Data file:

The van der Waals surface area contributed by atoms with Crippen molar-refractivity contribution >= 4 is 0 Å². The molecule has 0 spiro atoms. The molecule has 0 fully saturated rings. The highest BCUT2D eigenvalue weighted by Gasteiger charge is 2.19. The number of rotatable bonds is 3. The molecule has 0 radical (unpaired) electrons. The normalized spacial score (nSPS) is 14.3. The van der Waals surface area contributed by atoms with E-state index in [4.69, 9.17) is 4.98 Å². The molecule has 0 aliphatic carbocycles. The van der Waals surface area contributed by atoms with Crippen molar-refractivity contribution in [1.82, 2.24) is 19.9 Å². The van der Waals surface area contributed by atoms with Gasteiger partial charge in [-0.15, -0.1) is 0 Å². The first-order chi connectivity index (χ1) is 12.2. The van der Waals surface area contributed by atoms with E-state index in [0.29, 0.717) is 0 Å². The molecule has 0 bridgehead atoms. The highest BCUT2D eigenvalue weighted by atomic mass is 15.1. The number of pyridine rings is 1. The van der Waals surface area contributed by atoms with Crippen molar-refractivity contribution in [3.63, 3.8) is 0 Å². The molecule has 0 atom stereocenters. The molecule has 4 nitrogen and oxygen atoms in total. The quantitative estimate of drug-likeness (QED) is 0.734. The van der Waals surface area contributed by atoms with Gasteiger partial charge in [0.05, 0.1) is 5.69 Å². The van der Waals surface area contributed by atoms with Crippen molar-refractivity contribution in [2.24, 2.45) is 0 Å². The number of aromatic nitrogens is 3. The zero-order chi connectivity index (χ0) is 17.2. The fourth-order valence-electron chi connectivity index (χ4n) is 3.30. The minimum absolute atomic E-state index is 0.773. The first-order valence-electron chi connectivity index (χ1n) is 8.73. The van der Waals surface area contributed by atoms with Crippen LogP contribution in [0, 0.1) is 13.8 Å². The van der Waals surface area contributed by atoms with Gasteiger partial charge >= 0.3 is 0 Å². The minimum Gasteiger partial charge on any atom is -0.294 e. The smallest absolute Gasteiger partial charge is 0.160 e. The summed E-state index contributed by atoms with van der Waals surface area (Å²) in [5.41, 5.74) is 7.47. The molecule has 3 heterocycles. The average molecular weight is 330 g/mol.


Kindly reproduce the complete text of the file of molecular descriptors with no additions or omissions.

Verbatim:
The van der Waals surface area contributed by atoms with Crippen molar-refractivity contribution >= 4 is 0 Å². The molecule has 0 spiro atoms. The molecule has 0 fully saturated rings. The highest BCUT2D eigenvalue weighted by Gasteiger charge is 2.19. The number of rotatable bonds is 3. The molecule has 0 radical (unpaired) electrons. The normalized spacial score (nSPS) is 14.3. The van der Waals surface area contributed by atoms with E-state index in [4.69, 9.17) is 4.98 Å². The molecule has 0 aliphatic carbocycles. The van der Waals surface area contributed by atoms with Crippen molar-refractivity contribution in [1.82, 2.24) is 19.9 Å². The van der Waals surface area contributed by atoms with Gasteiger partial charge in [-0.15, -0.1) is 0 Å². The first-order chi connectivity index (χ1) is 12.2. The van der Waals surface area contributed by atoms with E-state index in [0.29, 0.717) is 0 Å². The molecule has 0 bridgehead atoms. The highest BCUT2D eigenvalue weighted by atomic mass is 15.1. The number of pyridine rings is 1. The van der Waals surface area contributed by atoms with Crippen molar-refractivity contribution in [3.63, 3.8) is 0 Å². The molecule has 0 atom stereocenters. The molecule has 4 nitrogen and oxygen atoms in total. The quantitative estimate of drug-likeness (QED) is 0.734. The van der Waals surface area contributed by atoms with Gasteiger partial charge in [0.05, 0.1) is 5.69 Å². The van der Waals surface area contributed by atoms with Crippen molar-refractivity contribution in [2.24, 2.45) is 0 Å². The number of aromatic nitrogens is 3. The zero-order chi connectivity index (χ0) is 17.2. The fourth-order valence-electron chi connectivity index (χ4n) is 3.30. The minimum absolute atomic E-state index is 0.773. The first-order valence-electron chi connectivity index (χ1n) is 8.73. The van der Waals surface area contributed by atoms with Crippen LogP contribution in [0, 0.1) is 13.8 Å². The van der Waals surface area contributed by atoms with Gasteiger partial charge >= 0.3 is 0 Å². The minimum Gasteiger partial charge on any atom is -0.294 e. The smallest absolute Gasteiger partial charge is 0.160 e. The summed E-state index contributed by atoms with van der Waals surface area (Å²) in [5.41, 5.74) is 7.47. The molecule has 3 heterocycles. The average molecular weight is 330 g/mol.